Pre-surgery chemotherapy is possible for early stage pancreatic cancer patients
A first-of-its-kind randomized clinical trial found that patients with pancreatic cancer didn't live any longer than expected after receiving pre-operative chemotherapy from either of the two standard regimens, according to trial results published in JAMA Oncology. (2021-01-21)

Investigational combo therapy shows benefit for TP53 mutant MDS and AML patients
Moffitt Cancer Center is leading a national, multicenter clinical trial investigating a new therapy option for this group of patients. It builds upon the standard of care therapy, combining eprenetapopt (APR-246) with the chemotherapy azacitidine. Results of the phase 1b/2 trial to determine the safety, recommended dose and efficacy of the combination therapy were published in the Journal of Clinical Oncology. (2021-01-21)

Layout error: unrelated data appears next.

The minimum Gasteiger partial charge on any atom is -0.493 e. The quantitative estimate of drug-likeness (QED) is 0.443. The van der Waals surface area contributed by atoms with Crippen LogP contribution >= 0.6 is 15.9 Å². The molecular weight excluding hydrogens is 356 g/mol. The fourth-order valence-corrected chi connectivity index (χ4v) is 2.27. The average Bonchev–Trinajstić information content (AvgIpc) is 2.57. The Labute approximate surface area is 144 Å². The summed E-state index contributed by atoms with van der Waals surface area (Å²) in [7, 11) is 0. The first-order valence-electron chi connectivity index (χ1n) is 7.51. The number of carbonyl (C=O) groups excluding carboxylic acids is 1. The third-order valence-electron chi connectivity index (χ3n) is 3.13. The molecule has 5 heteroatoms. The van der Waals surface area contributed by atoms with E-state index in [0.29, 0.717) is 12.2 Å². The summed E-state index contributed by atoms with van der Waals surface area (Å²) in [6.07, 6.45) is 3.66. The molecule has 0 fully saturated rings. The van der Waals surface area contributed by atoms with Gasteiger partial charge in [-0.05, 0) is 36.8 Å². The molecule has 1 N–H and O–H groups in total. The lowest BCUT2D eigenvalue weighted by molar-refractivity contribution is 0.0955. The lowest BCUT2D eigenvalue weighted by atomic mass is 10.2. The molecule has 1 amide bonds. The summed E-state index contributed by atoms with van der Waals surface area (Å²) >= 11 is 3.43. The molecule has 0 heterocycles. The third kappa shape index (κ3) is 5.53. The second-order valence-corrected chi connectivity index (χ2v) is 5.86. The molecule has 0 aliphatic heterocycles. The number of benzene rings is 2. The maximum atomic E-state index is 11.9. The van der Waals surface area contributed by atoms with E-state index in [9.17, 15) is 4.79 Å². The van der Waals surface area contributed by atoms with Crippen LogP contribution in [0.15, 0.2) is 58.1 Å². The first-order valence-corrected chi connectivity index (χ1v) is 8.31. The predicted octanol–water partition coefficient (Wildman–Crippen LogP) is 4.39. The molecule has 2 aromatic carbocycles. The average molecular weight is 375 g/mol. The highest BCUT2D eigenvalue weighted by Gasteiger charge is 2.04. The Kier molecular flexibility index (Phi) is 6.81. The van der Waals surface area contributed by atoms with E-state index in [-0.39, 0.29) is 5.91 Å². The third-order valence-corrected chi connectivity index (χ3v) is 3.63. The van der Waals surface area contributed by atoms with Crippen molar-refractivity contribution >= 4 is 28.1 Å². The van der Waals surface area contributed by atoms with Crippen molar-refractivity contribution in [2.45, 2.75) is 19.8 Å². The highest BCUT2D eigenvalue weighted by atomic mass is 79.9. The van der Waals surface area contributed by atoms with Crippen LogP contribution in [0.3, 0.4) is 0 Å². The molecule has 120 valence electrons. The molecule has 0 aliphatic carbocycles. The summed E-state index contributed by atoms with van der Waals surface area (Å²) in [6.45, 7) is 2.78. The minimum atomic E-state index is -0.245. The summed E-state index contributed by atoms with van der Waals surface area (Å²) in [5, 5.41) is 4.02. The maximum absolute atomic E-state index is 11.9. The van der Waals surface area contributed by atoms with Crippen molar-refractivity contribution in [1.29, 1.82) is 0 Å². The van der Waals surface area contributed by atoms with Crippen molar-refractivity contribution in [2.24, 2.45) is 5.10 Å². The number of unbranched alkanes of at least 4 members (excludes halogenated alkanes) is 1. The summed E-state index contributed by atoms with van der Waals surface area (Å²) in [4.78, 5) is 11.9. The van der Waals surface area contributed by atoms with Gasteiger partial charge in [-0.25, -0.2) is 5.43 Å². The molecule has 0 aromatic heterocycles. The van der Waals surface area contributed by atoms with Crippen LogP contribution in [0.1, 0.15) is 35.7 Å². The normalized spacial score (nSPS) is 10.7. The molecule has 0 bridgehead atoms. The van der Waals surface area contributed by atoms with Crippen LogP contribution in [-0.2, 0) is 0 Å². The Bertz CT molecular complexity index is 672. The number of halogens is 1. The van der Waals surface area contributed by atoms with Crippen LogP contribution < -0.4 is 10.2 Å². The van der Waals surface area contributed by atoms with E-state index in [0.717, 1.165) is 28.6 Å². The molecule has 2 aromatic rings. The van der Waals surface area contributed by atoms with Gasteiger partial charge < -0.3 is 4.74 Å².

Gastrointestinal surgery can be a cure for type 2 diabetes finds new long-term study
The results of a randomised clinical trial with the longest follow up to date show that metabolic surgery is more effective than medications and lifestyle interventions in the long-term control of severe type 2 diabetes. (2021-01-21)

New trial finds arthritis drug no better than standard care for severe covid-19
Adding the arthritis drug tocilizumab to standard care for patients in hospital with severe or critical covid-19 is no better than standard care alone in improving clinical outcomes at 15 days, finds a new trial published by The BMJ today. (2021-01-20)

Target of new cancer treatment valid for breast as well as blood cancers: study